Contrary to his mayoral reputation, in mid-to-late 2020, Faulconer’s rhetoric showed signs of a rightward, more mainstream-Republican shift. In June, responding to Black Lives Matter protests in the city and calls for the divestment of funds away from police, Faulconer maintained his support for police, though he did enact some police reform measures. Even though he didn’t vote for Trump in 2016 citing divisive rhetoric, Faulconer visited Trump in 2019 to discuss trade, and voted for Trump in 2020 citing the economy, despite the crash that had resulted from the coronavirus crisis. He was also taking jabs at Newsom’s performance as governor presiding over California’s worsening pandemic situation. All this seemed to suggest a grand pivot he was making toward a gubernatorial campaign. And this is exactly what happened: less than a month after he ended his term as Mayor, Faulconer launched an exploratory committee to run for governor. He officially announced his candidacy a month after that.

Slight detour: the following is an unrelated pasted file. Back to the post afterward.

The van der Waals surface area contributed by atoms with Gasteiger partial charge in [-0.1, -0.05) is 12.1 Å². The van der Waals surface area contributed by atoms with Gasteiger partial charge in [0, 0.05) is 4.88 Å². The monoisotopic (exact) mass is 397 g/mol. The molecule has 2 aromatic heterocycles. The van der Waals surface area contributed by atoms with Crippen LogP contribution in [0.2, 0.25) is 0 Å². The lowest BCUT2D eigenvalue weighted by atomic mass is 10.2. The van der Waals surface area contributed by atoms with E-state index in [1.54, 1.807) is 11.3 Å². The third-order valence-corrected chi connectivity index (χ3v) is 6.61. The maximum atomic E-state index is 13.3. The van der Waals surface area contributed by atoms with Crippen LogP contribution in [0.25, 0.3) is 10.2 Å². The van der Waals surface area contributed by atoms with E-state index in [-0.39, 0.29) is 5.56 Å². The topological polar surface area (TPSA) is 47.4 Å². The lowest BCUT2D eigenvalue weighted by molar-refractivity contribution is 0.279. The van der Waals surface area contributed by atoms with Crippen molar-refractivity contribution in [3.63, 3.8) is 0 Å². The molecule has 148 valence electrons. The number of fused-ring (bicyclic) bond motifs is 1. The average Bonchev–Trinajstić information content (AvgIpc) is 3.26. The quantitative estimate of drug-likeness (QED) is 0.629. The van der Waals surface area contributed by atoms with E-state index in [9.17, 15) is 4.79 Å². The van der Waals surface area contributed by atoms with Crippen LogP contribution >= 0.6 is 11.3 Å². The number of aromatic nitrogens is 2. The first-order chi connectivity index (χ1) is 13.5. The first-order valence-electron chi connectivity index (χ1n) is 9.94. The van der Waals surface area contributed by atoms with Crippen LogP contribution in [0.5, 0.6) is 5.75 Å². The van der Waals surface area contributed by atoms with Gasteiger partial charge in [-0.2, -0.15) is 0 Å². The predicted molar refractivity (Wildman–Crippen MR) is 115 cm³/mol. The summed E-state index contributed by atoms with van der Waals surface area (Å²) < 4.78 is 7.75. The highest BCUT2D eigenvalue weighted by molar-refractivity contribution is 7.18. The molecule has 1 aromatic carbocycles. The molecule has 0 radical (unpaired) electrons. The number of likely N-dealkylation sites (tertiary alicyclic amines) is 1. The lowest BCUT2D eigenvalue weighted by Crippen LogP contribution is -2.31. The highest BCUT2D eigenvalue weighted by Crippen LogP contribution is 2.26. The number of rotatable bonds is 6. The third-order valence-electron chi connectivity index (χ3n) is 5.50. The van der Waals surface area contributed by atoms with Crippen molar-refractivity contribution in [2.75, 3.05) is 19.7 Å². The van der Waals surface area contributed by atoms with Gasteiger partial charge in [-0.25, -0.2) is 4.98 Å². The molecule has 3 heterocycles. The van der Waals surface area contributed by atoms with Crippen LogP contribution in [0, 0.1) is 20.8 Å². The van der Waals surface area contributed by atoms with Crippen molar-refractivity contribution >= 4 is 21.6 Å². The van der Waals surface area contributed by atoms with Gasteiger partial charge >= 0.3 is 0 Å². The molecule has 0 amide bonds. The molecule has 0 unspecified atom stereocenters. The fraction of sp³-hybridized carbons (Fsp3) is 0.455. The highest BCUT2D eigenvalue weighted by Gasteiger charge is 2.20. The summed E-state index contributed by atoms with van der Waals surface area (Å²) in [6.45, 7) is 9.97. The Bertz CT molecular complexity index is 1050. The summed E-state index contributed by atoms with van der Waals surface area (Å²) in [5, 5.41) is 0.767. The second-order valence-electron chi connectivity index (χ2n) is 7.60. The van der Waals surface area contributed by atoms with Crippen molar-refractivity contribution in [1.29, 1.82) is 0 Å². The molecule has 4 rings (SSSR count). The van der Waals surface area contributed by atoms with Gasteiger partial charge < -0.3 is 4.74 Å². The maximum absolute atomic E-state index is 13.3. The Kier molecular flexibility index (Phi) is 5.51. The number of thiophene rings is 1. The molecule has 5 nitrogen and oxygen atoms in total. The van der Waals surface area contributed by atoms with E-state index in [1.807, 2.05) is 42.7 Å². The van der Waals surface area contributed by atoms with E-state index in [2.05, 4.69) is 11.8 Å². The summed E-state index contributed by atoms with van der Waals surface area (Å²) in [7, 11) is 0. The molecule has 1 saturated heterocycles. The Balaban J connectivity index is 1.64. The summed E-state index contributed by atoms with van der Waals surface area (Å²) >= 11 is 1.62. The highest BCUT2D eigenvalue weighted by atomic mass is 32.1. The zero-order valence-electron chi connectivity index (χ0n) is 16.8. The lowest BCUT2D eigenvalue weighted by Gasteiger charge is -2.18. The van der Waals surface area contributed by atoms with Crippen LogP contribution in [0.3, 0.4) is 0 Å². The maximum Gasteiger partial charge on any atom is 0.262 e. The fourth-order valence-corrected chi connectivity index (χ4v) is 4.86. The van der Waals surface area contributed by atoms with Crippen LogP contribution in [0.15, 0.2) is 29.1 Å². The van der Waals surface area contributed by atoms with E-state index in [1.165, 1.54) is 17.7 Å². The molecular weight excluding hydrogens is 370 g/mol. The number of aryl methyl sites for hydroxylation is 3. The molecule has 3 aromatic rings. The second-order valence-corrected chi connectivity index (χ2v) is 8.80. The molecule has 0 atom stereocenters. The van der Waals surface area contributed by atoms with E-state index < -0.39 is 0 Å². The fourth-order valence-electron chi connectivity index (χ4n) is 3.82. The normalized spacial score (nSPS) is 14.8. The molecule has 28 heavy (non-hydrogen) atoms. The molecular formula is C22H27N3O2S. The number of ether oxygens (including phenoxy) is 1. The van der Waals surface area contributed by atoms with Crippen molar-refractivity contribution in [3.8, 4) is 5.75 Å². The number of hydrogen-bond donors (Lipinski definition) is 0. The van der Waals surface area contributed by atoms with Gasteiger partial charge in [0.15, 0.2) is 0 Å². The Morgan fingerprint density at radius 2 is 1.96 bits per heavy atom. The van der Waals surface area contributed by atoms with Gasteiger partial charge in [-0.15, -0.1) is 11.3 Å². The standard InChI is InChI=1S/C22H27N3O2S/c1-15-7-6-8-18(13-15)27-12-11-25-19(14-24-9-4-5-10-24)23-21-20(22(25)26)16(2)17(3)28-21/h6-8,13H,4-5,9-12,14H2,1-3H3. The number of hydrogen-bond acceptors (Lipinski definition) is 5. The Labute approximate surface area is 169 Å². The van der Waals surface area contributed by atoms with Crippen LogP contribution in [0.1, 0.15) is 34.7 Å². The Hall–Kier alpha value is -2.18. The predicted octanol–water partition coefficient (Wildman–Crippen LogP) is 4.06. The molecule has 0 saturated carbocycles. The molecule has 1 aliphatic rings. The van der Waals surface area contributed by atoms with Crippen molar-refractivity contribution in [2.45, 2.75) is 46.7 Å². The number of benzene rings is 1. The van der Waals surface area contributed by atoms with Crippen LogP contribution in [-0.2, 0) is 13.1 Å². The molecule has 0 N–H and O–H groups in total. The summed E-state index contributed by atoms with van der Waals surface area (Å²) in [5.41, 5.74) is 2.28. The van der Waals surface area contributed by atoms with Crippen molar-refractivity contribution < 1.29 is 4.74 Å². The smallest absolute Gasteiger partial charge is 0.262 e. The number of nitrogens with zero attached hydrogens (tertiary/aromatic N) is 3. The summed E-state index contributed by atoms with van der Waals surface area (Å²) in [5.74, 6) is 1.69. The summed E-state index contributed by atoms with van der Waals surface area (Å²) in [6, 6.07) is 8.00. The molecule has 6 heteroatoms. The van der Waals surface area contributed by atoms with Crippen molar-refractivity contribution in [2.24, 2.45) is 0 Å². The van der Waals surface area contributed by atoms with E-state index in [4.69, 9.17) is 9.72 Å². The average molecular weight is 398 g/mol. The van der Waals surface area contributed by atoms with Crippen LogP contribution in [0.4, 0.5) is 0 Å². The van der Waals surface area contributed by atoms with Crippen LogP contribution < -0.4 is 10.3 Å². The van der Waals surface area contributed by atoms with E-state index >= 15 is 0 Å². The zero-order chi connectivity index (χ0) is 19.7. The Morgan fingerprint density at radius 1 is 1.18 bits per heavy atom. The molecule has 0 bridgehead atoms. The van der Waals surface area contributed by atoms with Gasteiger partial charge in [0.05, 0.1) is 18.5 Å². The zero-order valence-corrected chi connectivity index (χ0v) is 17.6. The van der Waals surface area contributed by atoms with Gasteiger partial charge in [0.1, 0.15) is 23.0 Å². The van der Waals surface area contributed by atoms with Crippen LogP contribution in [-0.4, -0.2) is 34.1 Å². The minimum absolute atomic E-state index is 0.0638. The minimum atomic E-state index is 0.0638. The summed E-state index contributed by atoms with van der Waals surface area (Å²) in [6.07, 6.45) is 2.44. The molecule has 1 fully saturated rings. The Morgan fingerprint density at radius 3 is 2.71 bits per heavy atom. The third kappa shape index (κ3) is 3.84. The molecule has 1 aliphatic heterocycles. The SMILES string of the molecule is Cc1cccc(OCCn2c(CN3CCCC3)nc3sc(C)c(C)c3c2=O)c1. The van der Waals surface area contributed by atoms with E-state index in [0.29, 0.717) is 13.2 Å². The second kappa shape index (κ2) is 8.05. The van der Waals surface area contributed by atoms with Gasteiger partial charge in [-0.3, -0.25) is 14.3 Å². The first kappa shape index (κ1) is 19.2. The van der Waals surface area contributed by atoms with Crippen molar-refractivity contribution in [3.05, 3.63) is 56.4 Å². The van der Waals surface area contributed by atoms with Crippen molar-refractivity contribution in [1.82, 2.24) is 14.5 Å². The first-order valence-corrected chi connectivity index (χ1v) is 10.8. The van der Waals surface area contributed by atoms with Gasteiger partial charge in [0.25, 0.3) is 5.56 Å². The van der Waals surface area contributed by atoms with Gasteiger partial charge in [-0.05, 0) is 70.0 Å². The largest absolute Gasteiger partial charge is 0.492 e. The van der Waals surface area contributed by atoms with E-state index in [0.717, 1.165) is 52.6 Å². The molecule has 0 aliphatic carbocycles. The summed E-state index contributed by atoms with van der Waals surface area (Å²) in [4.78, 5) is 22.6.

PART 2: The Looming Recall
California has some of the most generous recall laws in the nation: to send a state official to a recall election, the number of signatures required total only 12% of the number of votes in that officeholder’s last election. Since Governor Newsom’s election in 2019, Republicans have been trying to take advantage of California’s generous recall laws to try to recall him. Five separate recall petitions have been filed and circulated, but all have failed to make it to the ballot. But sixth time’s the charm; the number of signatures, pending verification, has passed the threshold required to trigger a recall election.